My next project was to build a pair of paddles for the C64. Unfortunately I haven’t had a chance to test them yet.
I used the Dead Test to confirm which chips were bad in the dead RAM c64 and I decided to use the OTHER dead c64 as a parts donor (As it was showing fatality on one of the key chips)
I have, however, been unable to desolder the RAM off my sacrifice board! I’ll try again this weekend if I can but it’s more challenging than I would have expected. After half an hour I’ve manged to get ONE of the chips to sit at a jaunty angle and that’s it.
Still to do:
I need to build a pair of 1541 ii PSUs. I have the parts for one but will need to order more bits.
I need to recap all of the c64s
I need to build more PSUs for c64s
I need to get to the Artifactory and test what’s wrong with the c128D and get it working!
I need to get my c128D monitor to the guy who has offered to have a look at it.
Stuff “in the mail”
Utility cart (Including Fastload, Freeze and loads more stuff)
Pi1541 (This is an awesome doodad you plug into a Raspberry Pi and it emulates a Floppy Drive.
What have I been up to? Well, a bit of this and a bit of that. Picked up a new hobby, BTW.
What’s that? You wanna know more about my new hobby? OK.
So after watching many YouTubers playing with classic computers I decided I wanted in. I’d recently acquired an Amiga CD32, which I got recapped (It was all SMT so I wasn’t going to do it I can tell you) so I had a foot in the door. I built a new PSU for it and I had a working console but I wanted MOAR! At Swancon I asked around and a friend came to the party as she had a few more systems gathering dust. (I won’t name her to respect her privacy) This netted me an N64, a NES and, most interestingly a Sinclair ZX Spectrum. Meanwhile I ordered an Amiga 1200 off AmiBay in a semi-working state (Don’t ask how much it cost. I’m mostly using it for parts.) which took three months to get here. I have had some leave recently, so in a flurry I have: Recapped the NES and the Spectrum Purchased a new PSU for the Spectrum. Replaced the cartridge connector on the NES <- At this point it was working. Converted the Spectrum to use Composite out rather than TV Out. <- At this point the spectrum was booting.
The Spectrum needed much more work. Although it was booting, the keyboard was unreliable. It was in an aftermarket case which meant I didn’t need to deal with the notorious membrane. This took me ages to fix as it was multiple issues overlapping. Firstly, all the contacts were corroded. This was solved with some contact cleaner, a bamboo chopstick (They make excellent “soft” contact cleaners) and some strips of cardboard. Secondly, some of the wires on the keyboard connectors had poor solder joints. I desoldered / resoldered them and that fixed that. I needed to also trim the edge of one of the connectors to ensure a better electrical connection with the motherboard. Now I could boot and type. It took me a while to work out exactly HOW to load a game, and I didn’t have a tape deck in a working state. I solved this issue by using my Android phone, a piece of software called “TeeZiX”, and an eeevil custom made cable. Now I could even load games. This is the point one of the key buttons on the keyboard stopped working. Thankfully I was able to resolve that with some contact cleaner. I was loading games! I was even playing them! W00t!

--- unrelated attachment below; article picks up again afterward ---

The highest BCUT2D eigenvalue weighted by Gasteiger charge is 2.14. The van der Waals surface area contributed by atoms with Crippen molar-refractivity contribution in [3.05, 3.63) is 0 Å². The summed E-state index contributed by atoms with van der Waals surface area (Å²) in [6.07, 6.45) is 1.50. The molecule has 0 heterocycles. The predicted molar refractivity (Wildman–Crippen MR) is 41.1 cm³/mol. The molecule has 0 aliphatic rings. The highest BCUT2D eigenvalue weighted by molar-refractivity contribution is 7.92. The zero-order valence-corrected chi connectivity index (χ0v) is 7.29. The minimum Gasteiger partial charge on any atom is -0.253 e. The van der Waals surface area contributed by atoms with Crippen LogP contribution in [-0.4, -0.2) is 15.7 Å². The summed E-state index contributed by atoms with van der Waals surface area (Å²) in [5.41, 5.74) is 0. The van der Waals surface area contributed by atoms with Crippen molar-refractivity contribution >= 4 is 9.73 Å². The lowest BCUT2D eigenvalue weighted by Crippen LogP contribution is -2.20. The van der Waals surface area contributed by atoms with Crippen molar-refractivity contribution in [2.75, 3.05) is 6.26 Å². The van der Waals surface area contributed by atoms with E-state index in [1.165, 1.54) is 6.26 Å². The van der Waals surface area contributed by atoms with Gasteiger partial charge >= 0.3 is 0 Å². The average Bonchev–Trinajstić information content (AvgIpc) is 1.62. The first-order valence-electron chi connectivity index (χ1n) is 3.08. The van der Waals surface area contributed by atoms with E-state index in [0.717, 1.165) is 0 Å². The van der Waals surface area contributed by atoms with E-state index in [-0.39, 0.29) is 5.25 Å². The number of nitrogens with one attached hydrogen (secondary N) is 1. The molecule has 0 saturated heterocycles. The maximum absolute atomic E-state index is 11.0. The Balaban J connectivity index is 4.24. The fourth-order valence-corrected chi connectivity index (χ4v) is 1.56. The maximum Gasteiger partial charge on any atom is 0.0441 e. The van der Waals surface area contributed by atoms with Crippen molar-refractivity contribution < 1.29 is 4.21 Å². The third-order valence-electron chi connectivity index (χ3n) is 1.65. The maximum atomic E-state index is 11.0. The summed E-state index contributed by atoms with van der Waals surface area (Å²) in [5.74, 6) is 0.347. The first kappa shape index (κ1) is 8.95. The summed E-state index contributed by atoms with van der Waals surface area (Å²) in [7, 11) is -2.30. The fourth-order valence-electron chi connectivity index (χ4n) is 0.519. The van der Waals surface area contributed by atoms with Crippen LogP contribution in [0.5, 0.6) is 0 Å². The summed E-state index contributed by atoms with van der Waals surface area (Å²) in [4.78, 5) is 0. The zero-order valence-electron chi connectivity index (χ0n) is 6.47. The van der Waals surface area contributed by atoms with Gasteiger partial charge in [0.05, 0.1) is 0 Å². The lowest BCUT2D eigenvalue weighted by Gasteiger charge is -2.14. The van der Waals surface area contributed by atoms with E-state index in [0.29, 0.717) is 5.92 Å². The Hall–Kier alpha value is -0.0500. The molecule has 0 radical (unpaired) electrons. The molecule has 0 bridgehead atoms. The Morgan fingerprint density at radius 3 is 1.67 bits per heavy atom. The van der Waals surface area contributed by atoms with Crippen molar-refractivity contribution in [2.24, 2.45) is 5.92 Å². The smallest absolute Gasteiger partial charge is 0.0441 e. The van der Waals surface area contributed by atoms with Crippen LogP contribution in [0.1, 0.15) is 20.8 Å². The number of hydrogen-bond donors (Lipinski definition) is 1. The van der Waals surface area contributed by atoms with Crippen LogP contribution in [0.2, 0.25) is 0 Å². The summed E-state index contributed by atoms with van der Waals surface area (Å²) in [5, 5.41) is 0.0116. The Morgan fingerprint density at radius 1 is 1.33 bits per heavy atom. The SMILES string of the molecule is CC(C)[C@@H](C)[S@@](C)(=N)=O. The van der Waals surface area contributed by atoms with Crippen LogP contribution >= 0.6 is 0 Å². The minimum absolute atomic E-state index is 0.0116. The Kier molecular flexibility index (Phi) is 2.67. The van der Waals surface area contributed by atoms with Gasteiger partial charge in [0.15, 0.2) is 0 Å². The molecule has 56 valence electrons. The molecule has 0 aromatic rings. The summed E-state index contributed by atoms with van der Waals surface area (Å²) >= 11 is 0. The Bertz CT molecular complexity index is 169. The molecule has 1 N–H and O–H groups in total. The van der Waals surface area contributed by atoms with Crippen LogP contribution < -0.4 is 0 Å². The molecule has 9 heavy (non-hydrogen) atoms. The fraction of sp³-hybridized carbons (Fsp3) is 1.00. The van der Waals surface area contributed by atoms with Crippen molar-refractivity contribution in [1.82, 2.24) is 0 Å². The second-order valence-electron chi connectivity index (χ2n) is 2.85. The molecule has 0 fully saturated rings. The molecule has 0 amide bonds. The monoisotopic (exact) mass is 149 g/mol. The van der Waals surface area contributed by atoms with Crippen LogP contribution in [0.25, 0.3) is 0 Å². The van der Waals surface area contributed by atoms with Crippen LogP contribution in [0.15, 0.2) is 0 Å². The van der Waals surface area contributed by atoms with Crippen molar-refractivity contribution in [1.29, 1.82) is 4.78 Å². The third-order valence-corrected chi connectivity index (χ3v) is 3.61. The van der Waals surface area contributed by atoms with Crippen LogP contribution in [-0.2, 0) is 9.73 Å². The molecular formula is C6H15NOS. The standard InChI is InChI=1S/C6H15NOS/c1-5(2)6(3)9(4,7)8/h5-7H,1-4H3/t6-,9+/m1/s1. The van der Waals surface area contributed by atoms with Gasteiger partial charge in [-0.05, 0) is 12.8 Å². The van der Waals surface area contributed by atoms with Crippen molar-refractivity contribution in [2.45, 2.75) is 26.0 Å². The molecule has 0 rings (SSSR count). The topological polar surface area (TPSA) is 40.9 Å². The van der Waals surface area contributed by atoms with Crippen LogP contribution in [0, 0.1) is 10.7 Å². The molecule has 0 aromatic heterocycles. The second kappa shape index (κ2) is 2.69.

My next step is to wait until next month so I can afford to buy another PSU to hack into the Amiga 1200. I think at this point I should be able to get it to boot to the “Insert Disk” screen (I hope). I’m not sure how I’m going to proceed from there to be honest. My big challenge will be getting bootdisks ready to boot the Amiga to the point where I can format and install an OS. The Amiga uses a non-standard floppy disk format (880K) that I may need to build a USB to FDD bridge just so I can write out the disks from images.
So that’s kept me busy.
Oh, and if you happen to have an old C64, C128, or an Amstrad CPC machine you no longer want / love, let me know 🙂
This is a brand new blogsite. I’ll be bringing content across from other sites as I go forrward.
So what are we doing here? Well, I had content scattered across thing such as e-mails, websites and even LinkedIn. None of it was in one place. This page will consolidate all my musings and experiences with RetroComputing.